It is commonly accepted in the literature that, when facing with a strategic terrorist, the government can be better off by manipulating the terrorist’s target selection with exposing her defense levels and thus moving first. However, the impact of terrorist’s private information may significantly affect such government’s first-mover advantage, which has not been extensively studied in the literature. To explore the impact of asymmetry in terrorist’s attributes between government and terrorist on defense equilibrium, we propose a model in which the government chooses between disclosure (sequential game) and secrecy (simultaneous game) of her defense system. Our analysis shows that the government’s first-mover advantage in a sequential game is considerable only when both government and terrorist share relatively similar valuation of targets. In contrast, we interestingly find that the government no longer benefits from the first-mover advantage by exposing her defense levels when the degree of divergence between government and terrorist valuation of targets is high. This is due to the robustness of defense system under secrecy, in the sense that all targets should be defended in equilibrium irrespective of how the terrorist valuation of targets is different to government. We identify two phenomena that lead to this result. First, when the terrorist holds a significantly higher valuation of targets than the government’s belief, the government may waste her budget in a sequential game by over-investing on the high-valued targets. Second, when the terrorist holds a significantly lower valuation of targets, the government may incur a higher expected damage in a sequential game because of not defending the low-valued targets. Finally, we believe that this paper provides some novel insights to homeland security resource allocation problems.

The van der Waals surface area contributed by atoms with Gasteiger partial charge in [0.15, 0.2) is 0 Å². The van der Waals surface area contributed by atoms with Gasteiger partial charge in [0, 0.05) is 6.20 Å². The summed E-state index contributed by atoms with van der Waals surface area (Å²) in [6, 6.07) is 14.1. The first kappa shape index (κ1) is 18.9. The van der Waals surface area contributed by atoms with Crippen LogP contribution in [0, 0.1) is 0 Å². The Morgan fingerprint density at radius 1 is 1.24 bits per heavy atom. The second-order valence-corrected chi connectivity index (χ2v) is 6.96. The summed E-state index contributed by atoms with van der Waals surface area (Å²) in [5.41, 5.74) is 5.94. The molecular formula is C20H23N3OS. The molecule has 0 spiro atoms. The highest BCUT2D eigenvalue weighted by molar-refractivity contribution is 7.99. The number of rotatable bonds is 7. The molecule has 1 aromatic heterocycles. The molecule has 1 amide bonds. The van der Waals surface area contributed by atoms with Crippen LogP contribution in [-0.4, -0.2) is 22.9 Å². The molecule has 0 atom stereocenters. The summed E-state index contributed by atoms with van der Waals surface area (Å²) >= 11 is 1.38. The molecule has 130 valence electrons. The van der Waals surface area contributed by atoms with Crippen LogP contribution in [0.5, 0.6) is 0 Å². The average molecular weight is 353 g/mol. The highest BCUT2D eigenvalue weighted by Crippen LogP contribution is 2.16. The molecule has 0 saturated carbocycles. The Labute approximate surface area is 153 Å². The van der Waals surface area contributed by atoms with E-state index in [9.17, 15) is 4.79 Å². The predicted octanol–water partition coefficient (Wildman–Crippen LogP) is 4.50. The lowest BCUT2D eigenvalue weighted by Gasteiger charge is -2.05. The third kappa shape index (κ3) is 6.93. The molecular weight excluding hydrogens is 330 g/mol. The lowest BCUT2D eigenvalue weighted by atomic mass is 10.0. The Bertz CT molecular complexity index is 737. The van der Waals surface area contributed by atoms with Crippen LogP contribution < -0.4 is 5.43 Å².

Nikoofal, Mohammed E., and Jun Zhuang. 2015. "On the Value of Exposure and Secrecy of Defense System: First-Move Advantage vs. Robustness." European Journal of Operational Research 246 (April): 320-330. http://www.sciencedirect.com/science/article/pii/S0377221715003367